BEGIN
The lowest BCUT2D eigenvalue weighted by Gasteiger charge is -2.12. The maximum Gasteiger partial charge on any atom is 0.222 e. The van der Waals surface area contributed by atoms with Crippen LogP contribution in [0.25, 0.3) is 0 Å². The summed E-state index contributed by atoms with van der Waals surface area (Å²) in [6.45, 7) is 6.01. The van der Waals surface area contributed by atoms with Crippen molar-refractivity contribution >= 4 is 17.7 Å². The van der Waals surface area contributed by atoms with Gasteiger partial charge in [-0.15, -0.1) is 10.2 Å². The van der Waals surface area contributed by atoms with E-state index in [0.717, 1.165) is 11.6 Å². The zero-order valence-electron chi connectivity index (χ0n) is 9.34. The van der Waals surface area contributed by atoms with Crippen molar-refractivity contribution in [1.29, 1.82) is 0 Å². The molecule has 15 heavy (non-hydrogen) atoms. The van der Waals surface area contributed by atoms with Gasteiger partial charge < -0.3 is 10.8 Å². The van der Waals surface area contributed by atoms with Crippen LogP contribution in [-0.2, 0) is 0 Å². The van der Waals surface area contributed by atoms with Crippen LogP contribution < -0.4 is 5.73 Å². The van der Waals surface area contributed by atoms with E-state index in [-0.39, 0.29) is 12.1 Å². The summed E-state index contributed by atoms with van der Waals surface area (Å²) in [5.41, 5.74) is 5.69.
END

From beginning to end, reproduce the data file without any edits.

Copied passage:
The lowest BCUT2D eigenvalue weighted by Gasteiger charge is -2.12. The maximum Gasteiger partial charge on any atom is 0.222 e. The van der Waals surface area contributed by atoms with Crippen LogP contribution in [0.25, 0.3) is 0 Å². The summed E-state index contributed by atoms with van der Waals surface area (Å²) in [6.45, 7) is 6.01. The van der Waals surface area contributed by atoms with Crippen molar-refractivity contribution >= 4 is 17.7 Å². The van der Waals surface area contributed by atoms with Gasteiger partial charge in [-0.15, -0.1) is 10.2 Å². The van der Waals surface area contributed by atoms with E-state index in [0.717, 1.165) is 11.6 Å². The zero-order valence-electron chi connectivity index (χ0n) is 9.34. The van der Waals surface area contributed by atoms with Crippen molar-refractivity contribution in [1.29, 1.82) is 0 Å². The molecule has 15 heavy (non-hydrogen) atoms. The van der Waals surface area contributed by atoms with Gasteiger partial charge < -0.3 is 10.8 Å². The van der Waals surface area contributed by atoms with Crippen LogP contribution in [-0.2, 0) is 0 Å². The van der Waals surface area contributed by atoms with Crippen LogP contribution < -0.4 is 5.73 Å². The van der Waals surface area contributed by atoms with E-state index in [-0.39, 0.29) is 12.1 Å². The summed E-state index contributed by atoms with van der Waals surface area (Å²) in [5.41, 5.74) is 5.69.